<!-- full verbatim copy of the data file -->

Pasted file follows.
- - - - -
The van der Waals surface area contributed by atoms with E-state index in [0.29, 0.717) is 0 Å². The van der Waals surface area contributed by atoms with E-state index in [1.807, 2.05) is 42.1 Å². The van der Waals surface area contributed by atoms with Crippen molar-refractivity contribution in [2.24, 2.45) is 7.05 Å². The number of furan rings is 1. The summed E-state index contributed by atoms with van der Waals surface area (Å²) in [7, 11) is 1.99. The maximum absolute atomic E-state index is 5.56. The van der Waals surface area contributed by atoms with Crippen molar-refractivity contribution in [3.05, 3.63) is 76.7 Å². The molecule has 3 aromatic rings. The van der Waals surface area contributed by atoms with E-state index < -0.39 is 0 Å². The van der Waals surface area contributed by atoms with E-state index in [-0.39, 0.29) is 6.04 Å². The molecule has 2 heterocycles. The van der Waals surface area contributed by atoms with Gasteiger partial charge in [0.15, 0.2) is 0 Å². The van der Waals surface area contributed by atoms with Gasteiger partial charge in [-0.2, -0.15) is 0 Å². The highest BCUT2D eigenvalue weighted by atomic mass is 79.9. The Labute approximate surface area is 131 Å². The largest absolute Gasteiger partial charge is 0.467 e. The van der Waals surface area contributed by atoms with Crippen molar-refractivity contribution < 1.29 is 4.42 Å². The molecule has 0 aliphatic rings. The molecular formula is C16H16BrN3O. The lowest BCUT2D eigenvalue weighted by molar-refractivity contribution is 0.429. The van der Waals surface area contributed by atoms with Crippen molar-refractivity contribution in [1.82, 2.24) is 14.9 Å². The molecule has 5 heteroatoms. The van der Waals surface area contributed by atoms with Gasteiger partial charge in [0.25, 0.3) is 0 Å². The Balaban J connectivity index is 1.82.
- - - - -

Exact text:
The van der Waals surface area contributed by atoms with E-state index in [0.29, 0.717) is 0 Å². The van der Waals surface area contributed by atoms with E-state index in [1.807, 2.05) is 42.1 Å². The van der Waals surface area contributed by atoms with Crippen molar-refractivity contribution in [2.24, 2.45) is 7.05 Å². The number of furan rings is 1. The summed E-state index contributed by atoms with van der Waals surface area (Å²) in [7, 11) is 1.99. The maximum absolute atomic E-state index is 5.56. The van der Waals surface area contributed by atoms with Crippen molar-refractivity contribution in [3.05, 3.63) is 76.7 Å². The molecule has 3 aromatic rings. The van der Waals surface area contributed by atoms with E-state index < -0.39 is 0 Å². The van der Waals surface area contributed by atoms with E-state index in [-0.39, 0.29) is 6.04 Å². The molecule has 2 heterocycles. The van der Waals surface area contributed by atoms with Gasteiger partial charge in [0.15, 0.2) is 0 Å². The van der Waals surface area contributed by atoms with Gasteiger partial charge in [-0.2, -0.15) is 0 Å². The highest BCUT2D eigenvalue weighted by atomic mass is 79.9. The Labute approximate surface area is 131 Å². The largest absolute Gasteiger partial charge is 0.467 e. The van der Waals surface area contributed by atoms with Crippen molar-refractivity contribution < 1.29 is 4.42 Å². The molecule has 0 aliphatic rings. The molecular formula is C16H16BrN3O. The lowest BCUT2D eigenvalue weighted by molar-refractivity contribution is 0.429. The van der Waals surface area contributed by atoms with Crippen molar-refractivity contribution in [1.82, 2.24) is 14.9 Å². The molecule has 5 heteroatoms. The van der Waals surface area contributed by atoms with Gasteiger partial charge in [0.25, 0.3) is 0 Å². The Balaban J connectivity index is 1.82.